The concept of “a safe pair of hands” is familiar to most, and seems to be a vital element of career progression.
The analogy to quality in products and services suddenly became blindingly clear – a “quality” person is someone who meets requirements and is fit for purpose, not necessarily a high performer.
I was first introduced to the eternal trade-off between absolute performance and reliability by a senior manager from a manufacturer of razor blades, over 40 years ago – he explained that their blades were quite intentionally not as sharp as their competitors, but were more consistent. He claimed that a good blade from their competitor would give a better shave, but a poor blade would create havoc with the skin. Sooner or later, every customer of their competitor’s would get a bad blade, and swap brand! This company’s strategy was to catch the others’ customers “on the rebound” and never lose them again through a bad experience.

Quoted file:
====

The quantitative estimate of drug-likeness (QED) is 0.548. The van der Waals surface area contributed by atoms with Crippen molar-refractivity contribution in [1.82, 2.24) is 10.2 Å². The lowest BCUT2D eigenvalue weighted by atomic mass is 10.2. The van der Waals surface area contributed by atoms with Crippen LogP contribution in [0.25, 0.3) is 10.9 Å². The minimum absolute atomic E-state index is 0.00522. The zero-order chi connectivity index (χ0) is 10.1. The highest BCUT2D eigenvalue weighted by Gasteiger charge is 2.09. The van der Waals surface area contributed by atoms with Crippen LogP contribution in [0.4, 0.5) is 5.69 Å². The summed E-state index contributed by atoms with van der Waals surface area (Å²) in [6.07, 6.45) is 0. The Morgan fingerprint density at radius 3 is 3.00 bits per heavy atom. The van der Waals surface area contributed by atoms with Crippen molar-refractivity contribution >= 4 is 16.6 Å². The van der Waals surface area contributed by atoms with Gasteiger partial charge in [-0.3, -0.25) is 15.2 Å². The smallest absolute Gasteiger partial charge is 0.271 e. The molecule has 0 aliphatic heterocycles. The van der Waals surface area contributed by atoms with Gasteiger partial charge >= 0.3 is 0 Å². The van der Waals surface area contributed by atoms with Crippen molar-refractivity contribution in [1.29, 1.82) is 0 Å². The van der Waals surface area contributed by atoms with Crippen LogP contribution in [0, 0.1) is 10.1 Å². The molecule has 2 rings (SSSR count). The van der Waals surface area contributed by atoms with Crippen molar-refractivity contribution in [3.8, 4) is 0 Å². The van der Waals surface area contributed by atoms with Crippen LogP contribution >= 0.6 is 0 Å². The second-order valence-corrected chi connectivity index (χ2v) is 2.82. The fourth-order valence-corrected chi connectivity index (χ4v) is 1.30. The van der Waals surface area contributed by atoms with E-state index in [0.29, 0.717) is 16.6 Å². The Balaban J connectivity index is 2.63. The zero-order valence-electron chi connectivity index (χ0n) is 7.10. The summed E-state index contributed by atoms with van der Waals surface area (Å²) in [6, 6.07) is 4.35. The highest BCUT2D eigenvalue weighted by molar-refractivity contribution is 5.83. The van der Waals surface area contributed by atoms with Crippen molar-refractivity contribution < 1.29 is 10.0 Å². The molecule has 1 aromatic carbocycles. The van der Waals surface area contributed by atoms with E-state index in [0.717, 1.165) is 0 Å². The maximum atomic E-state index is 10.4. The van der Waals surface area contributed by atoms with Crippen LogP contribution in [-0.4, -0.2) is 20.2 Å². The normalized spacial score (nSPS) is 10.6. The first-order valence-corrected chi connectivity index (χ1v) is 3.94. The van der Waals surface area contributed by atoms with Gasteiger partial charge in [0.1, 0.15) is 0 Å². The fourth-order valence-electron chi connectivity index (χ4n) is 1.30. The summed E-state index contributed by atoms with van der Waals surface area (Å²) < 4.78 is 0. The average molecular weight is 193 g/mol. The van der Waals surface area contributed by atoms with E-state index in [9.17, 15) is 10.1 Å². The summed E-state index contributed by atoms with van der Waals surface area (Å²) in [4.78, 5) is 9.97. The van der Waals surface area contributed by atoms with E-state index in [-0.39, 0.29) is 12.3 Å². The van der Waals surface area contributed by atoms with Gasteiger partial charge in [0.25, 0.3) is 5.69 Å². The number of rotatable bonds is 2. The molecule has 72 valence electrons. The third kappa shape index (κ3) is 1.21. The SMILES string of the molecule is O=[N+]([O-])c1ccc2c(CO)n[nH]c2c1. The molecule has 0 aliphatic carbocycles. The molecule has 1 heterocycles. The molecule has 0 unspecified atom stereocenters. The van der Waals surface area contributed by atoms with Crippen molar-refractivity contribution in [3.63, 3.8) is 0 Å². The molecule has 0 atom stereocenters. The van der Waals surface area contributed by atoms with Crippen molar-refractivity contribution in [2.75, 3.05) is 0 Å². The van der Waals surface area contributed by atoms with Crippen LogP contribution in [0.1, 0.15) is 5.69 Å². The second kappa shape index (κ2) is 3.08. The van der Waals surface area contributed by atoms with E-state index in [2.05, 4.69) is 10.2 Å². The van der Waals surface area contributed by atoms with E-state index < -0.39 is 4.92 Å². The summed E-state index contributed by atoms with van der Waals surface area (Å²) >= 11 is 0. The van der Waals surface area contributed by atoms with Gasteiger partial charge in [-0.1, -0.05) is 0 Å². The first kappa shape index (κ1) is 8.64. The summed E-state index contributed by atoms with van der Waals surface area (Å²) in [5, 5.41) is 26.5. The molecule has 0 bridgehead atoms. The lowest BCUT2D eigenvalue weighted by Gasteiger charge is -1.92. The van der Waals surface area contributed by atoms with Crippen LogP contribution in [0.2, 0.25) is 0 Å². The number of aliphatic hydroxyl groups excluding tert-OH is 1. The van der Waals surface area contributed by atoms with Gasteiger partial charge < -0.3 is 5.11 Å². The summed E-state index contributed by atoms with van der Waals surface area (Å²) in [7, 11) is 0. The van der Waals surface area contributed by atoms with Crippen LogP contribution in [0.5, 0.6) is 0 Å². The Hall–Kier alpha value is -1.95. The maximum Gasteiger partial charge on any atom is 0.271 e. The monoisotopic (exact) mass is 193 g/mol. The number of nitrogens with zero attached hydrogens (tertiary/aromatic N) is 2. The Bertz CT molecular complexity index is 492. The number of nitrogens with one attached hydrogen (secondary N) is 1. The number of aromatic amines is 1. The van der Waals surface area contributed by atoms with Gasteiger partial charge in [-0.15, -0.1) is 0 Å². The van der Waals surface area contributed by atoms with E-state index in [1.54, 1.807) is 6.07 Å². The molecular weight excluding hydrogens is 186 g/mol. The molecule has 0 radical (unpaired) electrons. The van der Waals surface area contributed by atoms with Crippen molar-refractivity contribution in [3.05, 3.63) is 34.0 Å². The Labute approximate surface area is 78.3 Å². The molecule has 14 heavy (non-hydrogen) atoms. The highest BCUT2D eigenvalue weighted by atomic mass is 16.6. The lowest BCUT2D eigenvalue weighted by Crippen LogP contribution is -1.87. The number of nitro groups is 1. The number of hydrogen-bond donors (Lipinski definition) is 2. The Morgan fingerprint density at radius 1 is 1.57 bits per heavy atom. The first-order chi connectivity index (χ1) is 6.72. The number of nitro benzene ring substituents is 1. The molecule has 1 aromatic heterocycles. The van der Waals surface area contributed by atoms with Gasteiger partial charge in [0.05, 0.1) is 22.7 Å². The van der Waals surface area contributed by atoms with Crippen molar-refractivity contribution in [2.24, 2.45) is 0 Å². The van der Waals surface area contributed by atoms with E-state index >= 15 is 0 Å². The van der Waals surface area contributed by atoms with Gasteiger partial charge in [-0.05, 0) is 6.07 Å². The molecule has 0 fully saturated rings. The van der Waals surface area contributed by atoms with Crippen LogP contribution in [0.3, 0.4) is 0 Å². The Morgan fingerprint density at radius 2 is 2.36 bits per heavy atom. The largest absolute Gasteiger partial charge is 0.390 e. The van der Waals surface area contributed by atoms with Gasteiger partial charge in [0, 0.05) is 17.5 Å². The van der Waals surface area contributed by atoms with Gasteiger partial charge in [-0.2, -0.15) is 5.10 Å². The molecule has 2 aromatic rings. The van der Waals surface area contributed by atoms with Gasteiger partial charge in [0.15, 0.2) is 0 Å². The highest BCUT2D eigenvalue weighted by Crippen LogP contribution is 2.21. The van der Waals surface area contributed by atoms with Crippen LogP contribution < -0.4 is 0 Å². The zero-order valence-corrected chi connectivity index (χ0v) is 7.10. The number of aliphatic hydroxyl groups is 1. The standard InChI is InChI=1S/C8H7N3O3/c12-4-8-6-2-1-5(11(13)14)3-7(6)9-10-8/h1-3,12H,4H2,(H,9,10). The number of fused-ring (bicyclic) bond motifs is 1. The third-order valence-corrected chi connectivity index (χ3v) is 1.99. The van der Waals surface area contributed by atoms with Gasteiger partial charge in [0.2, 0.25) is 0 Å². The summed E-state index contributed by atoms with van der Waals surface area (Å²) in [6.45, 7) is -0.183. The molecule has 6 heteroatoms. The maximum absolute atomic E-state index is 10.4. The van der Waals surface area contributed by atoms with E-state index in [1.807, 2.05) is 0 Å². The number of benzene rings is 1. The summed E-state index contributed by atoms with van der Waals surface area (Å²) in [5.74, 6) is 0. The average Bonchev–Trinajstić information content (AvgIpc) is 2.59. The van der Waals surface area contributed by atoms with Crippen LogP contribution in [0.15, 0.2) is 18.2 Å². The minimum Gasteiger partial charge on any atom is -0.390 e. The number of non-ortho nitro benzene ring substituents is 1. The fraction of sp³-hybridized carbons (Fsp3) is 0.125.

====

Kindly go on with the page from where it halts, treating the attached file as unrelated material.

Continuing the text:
Likewise, individuals are walking a tightrope in their career; they continue to progress so long as they are reliable, but once they lose that reputation for reliability, their only hopes for progression are if they have an indispensable speciality they out-perform everyone else in.
My motto in stakeholder management is “no nasty surprises” – ensuring that all stakeholders are fully aware of risks, mitigating actions and contingency plans from the earliest opportunity. This isn’t just a project management approach – it’s a personal integrity approach, and builds trust!